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FERRIS BUELLER'S DAY OFF, Alan Ruck, Mia Sara and Matthew Broderick. (©Paramount/Courtesy Everett Col)
FERRIS BUELLER'S DAY OFF, Alan Ruck, Mia Sara and Matthew Broderick. (©Paramount/Courtesy Everett Col)

Ferris Bueller returns with a Honda attitude Add to ...

For fans of Ferris Bueller’s spirited high jinks, there is perhaps a no more depressing thought than a middle-aged Ferris trading in his borrowed vintage Ferrari for a compact SUV targeted to moms.

But while Honda’s just-released Super Bowl ad does not actually feature Ferris – or answer the question of whether he ever managed to authentically inherit the title “The Sausage King of Chicago” – as a teaser last week suggested it might, Honda has paid up for the next best thing. A grown-up Matthew Broderick has agreed to pay homage to some of the most famous scenes from the movie, Ferris Bueller's Day Off. It’s all in the service of shilling for the newest model of Honda’s popular crossover, the CR-V .

In a Super Bowl season positively glutted with automobile commercials, auto makers are doing everything they can to stand out. It’s no longer enough for advertisers to spend millions for less TV airtime than it would take to nuke a bag of microwave popcorn. There is now a well-established tradition of releasing their buzzed-about campaigns in advance of the big game, online – not to mention sneak previews of those early release ads. Volkswagen has done this with its “Bark Side” commercial and Honda, under a then-anonymous YouTube account released a teaser for the Ferris-themed ad last week. With movie studios on the list of Super Bowl advertisers, it stoked rumours of a possible sequel. (For purists, surely that would be unthinkable without writer-director John Hughes, who died in 2009.)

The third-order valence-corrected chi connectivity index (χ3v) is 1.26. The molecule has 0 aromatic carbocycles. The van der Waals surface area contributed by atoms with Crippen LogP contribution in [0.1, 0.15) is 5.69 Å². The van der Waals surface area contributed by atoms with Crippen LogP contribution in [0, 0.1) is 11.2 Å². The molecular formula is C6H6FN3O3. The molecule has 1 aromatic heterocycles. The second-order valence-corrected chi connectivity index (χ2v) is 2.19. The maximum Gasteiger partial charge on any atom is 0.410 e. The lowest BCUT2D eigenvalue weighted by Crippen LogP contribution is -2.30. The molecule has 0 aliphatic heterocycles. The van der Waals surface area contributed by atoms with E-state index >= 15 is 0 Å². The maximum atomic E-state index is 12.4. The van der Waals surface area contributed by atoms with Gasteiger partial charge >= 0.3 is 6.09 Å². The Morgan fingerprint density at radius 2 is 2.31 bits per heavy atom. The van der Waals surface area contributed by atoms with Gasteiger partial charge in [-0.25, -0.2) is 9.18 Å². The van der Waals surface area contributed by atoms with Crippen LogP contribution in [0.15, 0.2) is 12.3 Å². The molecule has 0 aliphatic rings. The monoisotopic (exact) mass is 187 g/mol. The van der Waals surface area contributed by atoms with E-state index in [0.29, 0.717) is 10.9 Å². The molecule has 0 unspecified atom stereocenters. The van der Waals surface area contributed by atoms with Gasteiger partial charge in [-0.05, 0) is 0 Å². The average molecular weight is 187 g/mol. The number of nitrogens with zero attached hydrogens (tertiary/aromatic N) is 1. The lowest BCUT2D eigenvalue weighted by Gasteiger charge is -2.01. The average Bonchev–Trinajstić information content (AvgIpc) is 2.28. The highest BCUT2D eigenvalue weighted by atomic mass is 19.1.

Instead, actor Matthew Broderick plays hooky from a film set. While Ferris tooled around Chicago with his best friend Cameron and comely girlfriend Sloane Peterson in Cameron’s dad’s 1961 Ferrari 250GT California, Mr. Broderick engages in a series of similar activities (going to the museum, crashing a parade, taking in a sporting event) by himself, in a car he ostensibly owns. The mischief quotient is, shall we say, somewhat diminished. The key for Honda is whether Ferris fans – whose class-ditching days, for the most part, are well behind them and who are more likely to be shopping for sensible family vehicles than sports cars they love more than life itself – will warm up to the nostalgia.

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